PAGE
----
It is a scenario eerily familiar to our times. When one body is put at risk, so is everybody in contact with it.
Being part of a resilient community can reduce that risk. In epidemiology, it is called “herd immunity.” In cybersecurity, third-party risk management (TPRM) is supposed to provide it. In the same way a disease peters out when it cannot contaminate enough people, a breach cannot spread when its surroundings are secure.
But the “me versus them” mentality of standard TPRM approaches makes that resilience difficult to achieve. Third parties tend to be an afterthought in cybersecurity; fourth parties and beyond tend to be ignored entirely.
Businesses often assume that third-party risk can be managed based on the amount of data shared or its sensitivity. That is not wholly misled, but it does ignore that a breach affecting some innocuous data can rapidly infect other areas. An ecosystem approach solves that by reorienting cybersecurity, and by extension TPRM, around a collective “us.”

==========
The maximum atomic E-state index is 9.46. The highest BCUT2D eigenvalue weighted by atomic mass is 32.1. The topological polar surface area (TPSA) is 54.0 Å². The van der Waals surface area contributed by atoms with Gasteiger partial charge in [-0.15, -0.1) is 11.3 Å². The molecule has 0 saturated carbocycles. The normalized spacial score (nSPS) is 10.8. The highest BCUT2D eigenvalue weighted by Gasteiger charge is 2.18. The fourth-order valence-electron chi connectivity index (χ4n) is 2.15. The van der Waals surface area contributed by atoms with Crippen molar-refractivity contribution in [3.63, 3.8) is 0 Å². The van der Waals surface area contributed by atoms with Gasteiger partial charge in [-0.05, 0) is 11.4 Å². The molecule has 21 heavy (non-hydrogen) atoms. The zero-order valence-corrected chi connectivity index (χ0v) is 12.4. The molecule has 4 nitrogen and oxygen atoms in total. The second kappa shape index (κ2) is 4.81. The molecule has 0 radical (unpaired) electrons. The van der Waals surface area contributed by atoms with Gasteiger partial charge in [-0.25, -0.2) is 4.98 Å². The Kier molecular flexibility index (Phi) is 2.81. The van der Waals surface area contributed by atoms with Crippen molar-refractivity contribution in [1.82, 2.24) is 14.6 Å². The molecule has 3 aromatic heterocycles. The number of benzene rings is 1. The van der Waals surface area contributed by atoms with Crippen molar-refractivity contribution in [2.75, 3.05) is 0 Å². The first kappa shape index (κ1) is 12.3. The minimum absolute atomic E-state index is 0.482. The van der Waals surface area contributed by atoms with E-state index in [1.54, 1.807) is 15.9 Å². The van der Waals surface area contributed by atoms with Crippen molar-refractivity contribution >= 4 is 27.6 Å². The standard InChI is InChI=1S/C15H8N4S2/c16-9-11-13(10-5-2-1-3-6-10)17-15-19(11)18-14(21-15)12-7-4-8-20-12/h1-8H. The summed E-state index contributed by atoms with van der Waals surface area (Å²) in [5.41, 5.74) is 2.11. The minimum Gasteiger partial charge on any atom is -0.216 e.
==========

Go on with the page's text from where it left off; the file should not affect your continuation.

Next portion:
An ecosystem approach takes the "me versus them" mentality of standard TPRM and reorients it around a collective "us.”
This new approach to cyber resilience is timely.
The average cost of a data breach included in IBM’s 2022 Cost of a data breach report is higher than ever at US$4.35 million, and almost one-fifth of the breaches resulted from a business partner being compromised. Their costs and containment times were higher than the averages across all breaches, and their identification times were longer.
This report offers the following perspectives to address the problem:
- The status of TPRM in cybersecurity
- Third-party value chains versus platform-based ecosystems
- Balancing inherent risk with residual risk
- Aspirational versus operational considerations